What values was The Epic of Gilgamesh (the flood story) meant to impress upon the audience?
Two of the significant themes presented throughout the epic concern fate versus human will and the search for immortality. The powerful demi-god Gilgamesh is given extraordinary strength and energy, which allows him to accomplish humanly impossible feats. Despite all of Gilgamesh's accomplishments, he is not able to prevent his close friend Enkidu from dying or to defeat sleep when challenged by Utnapishtim, nor is he able to attain immortality. Gilgamesh even travels to the end of the earth to meet with Utnapishtim, who essentially tells him to enjoy his life because immortality is impossible to gain. Utnapishtim says to Gilgamesh that the destiny of each human is in the hands of the Anunnaki and that nothing on earth has permanence. Gilgamesh not only learns that he cannot control his inevitable fate but also discovers that permanence can only be gained through his legacy, which is written on stone tablets. Gilgamesh has accepted his inevitable death and transforms into a good king who is remembered throughout the ages. The audience learns from Gilgamesh's journey that one must make the most of one's life and accept one's predetermined destiny. In order to accomplish this, one must be humble and determined to live a successful, memorable life. Individuals must also have a positive outlook on the world and be content with their life's trajectory.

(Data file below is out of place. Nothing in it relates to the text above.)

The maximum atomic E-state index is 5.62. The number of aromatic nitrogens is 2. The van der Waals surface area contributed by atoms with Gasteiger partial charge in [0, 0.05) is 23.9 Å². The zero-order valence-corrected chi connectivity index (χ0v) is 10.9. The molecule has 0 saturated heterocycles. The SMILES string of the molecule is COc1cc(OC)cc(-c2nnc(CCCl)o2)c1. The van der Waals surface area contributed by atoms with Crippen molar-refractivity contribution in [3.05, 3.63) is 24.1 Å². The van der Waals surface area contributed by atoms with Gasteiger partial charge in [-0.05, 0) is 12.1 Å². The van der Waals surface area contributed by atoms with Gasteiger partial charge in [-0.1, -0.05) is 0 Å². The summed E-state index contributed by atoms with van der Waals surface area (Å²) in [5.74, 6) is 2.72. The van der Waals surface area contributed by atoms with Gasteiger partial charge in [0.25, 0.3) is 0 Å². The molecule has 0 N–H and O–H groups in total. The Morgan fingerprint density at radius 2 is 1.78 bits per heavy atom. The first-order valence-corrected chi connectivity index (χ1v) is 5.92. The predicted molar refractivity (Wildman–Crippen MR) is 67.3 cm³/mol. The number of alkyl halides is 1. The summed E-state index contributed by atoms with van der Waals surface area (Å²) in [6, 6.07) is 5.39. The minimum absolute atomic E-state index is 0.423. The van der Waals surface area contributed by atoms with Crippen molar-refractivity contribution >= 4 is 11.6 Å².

The story does want to convey a message of humbleness and acceptance of our own weaknesses and limitations. It is the story of a very narcissistic king who wants to take over everything and everyone. His ambition blinds him to the fact that humans are not indispensible, and that we all have a beginning and an end: That we are not the ones who decide what will happen in the end, but (in the case of the story), fate was in the hands of the gods. Therefore, the story is clearly a lesson in human reality, and in the inevitability of death and destiny.